While I can see that the idea of a rotation, or a limited period of exposure to the battlefield could sound like a viable solution, in reality is is only a partial solution, and one that probably won’t really work. While the time spent on the battlefield can cause fatigue, both mentally and physically, it only takes one event to change the mental status of a person. Even a strong person is going to be effected by the horrific death of a comrade at the hands of a land mine. Yes, their own wounds would get them off the battlefield, but that will not take away the pictures of blood and death they have see on the battlefield. To take the soldiers off the battlefield after 200 days is a noble effort, but it is not likely to solve the problem of Shell Shock in the way that they had hoped. I guess that main thing is that they knew about it and were trying to fix it.
World War II took it’s toll on many people. The soldiers, families at home, and probably unknown to the people of the Allied nations…the German people. When we think of the Nazis, we think of an entire country so filled with hate for the Jewish people…as well as any nationality that was different that the Nazi white people. The reality is that while there were a relatively small number of Hitler’s puppets to actually embraced the thinking and the hatred of Hitler; there were also a great many of the German people who were not Nazis, nor did they agree with anything that Hitler did or believed. They were good and decent people, who valued life, and just wanted to work hard, and live their lives in peace and happiness.
These post-war German citizens were faced with a new and strange kind of post-war reality. The country suffered from collective PTSD. Said one German citizen, “We were a broken, defeated, extinguished people in 1045. 60 million human beings suffered from PTDS. And Knowing that not only did you lose…but also that you were on the wrong side. On the wrong side of morality, of humanity, of history. We were the bad guys. There was no pride. Just the knowledge that we were at rock bottom, and rightfully so.”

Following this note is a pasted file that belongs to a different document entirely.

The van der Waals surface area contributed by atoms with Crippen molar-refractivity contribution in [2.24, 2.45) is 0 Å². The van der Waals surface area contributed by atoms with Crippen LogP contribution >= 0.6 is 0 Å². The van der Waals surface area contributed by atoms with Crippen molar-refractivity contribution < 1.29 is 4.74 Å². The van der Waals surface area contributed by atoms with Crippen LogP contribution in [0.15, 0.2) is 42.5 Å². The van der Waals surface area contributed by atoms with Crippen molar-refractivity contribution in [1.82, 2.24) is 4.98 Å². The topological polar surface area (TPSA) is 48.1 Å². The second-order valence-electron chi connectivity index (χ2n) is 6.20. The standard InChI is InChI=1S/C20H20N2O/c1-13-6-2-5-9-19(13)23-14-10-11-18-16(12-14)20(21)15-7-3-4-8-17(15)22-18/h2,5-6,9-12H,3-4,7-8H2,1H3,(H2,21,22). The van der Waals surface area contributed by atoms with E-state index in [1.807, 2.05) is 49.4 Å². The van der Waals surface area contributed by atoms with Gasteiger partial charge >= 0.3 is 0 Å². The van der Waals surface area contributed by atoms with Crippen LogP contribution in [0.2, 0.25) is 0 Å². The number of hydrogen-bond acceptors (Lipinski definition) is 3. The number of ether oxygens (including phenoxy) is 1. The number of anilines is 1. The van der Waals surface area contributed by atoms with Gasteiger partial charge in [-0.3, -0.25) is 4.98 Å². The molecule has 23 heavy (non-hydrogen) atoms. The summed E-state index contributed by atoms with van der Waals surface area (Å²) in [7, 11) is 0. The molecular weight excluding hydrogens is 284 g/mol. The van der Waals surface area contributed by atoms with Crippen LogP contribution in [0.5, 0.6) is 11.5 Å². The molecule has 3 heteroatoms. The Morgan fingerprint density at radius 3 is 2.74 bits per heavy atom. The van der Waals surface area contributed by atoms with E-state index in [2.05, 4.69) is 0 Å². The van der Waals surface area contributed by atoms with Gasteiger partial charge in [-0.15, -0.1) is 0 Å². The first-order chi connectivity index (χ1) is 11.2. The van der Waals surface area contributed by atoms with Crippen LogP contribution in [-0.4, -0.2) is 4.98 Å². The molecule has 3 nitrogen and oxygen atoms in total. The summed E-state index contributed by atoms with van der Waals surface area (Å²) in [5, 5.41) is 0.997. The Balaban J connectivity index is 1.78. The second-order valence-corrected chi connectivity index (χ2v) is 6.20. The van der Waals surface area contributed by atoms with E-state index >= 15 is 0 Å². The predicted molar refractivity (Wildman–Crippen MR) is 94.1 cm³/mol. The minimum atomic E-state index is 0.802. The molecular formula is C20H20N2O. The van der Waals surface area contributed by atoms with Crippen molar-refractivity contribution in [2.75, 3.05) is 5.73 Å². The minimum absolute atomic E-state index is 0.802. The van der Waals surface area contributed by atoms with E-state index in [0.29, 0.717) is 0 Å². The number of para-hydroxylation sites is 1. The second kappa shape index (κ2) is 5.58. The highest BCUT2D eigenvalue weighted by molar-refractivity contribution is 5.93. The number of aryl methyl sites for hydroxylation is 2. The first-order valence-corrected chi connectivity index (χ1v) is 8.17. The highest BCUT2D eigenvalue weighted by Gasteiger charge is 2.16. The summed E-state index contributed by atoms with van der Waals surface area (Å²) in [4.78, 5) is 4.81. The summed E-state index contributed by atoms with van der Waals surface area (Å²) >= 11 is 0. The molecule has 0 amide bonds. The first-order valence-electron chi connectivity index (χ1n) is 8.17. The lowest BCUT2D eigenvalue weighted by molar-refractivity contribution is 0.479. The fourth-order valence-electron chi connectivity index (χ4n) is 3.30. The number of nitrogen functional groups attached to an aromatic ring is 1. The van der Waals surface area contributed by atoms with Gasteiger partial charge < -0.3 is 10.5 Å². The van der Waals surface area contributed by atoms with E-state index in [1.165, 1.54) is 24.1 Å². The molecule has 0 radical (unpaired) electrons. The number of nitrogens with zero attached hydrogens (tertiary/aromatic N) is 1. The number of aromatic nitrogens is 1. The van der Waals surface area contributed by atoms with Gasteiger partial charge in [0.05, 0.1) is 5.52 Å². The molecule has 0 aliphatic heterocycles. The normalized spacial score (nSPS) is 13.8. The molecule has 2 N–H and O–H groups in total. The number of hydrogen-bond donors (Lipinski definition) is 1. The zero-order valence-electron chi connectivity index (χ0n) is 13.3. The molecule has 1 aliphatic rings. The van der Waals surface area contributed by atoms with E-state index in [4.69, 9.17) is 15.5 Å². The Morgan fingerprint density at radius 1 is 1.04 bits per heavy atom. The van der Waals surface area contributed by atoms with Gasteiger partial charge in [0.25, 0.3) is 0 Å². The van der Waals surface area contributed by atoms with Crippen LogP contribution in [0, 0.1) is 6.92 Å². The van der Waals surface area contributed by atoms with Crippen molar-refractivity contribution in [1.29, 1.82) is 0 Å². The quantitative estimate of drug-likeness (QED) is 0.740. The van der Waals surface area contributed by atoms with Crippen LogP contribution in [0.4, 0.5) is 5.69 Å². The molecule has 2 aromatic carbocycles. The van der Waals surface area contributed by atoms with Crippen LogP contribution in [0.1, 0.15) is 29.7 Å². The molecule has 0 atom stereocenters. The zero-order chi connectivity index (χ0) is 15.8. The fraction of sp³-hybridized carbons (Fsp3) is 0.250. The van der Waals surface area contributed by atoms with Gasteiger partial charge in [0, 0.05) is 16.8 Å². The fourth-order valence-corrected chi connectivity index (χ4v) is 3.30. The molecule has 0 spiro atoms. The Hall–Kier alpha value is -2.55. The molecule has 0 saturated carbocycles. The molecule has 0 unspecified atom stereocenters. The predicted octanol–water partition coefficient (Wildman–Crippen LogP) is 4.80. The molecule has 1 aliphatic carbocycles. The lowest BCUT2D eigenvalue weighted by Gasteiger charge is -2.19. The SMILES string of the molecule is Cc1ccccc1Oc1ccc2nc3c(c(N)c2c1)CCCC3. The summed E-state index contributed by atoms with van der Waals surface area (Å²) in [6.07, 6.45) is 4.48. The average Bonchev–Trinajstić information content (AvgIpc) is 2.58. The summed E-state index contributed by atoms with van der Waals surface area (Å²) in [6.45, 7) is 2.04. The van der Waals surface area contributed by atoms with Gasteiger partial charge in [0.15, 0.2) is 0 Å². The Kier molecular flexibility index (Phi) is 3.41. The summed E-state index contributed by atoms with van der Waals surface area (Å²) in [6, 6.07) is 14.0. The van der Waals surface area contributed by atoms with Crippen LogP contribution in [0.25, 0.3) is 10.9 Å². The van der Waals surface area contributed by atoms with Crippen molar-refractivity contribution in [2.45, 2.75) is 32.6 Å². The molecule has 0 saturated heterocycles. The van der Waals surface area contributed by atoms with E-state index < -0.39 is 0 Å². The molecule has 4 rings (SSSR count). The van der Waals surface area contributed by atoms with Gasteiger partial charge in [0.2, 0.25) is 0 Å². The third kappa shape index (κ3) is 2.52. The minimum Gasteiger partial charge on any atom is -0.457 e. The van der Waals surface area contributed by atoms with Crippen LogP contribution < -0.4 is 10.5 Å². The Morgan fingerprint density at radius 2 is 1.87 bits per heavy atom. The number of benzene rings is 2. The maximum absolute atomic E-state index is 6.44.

As American and Allies, it is hard for us to accept their feelings of remorse. I’m sure that the Jews, Gypsies, and other persecuted races had an even harder time feeling bad for the German people…at least, not unless they were some of the German citizens who escaped from Germany along with other refugees, or those who helped their Jewish or Gypsy counterparts to escape or to survive. One of those sympathizers who lived, warned his children and grandchildren, saying, “Don’t forget, but don’t tell anyone about this.” He was so ashamed and so angry, still, 40, 50 years later. He said that the Nazis had taken the best years of his life, saying, “We must look out for them, it can happen again. Beware, pay attention to politics! Speak up! We couldn’t stop them, maybe you can, next time.” The man hammered these things into his grandchild’s brain, over and over and over. He knew the dangers of complacency where politics is concerned. He knew that if they take your guns you are helpless. He knew that if evil people get in office, the danger grows exponentially. He had seen it…first hand. It is a lesson many people today need to learn. It could happen again, if we aren’t vigilant.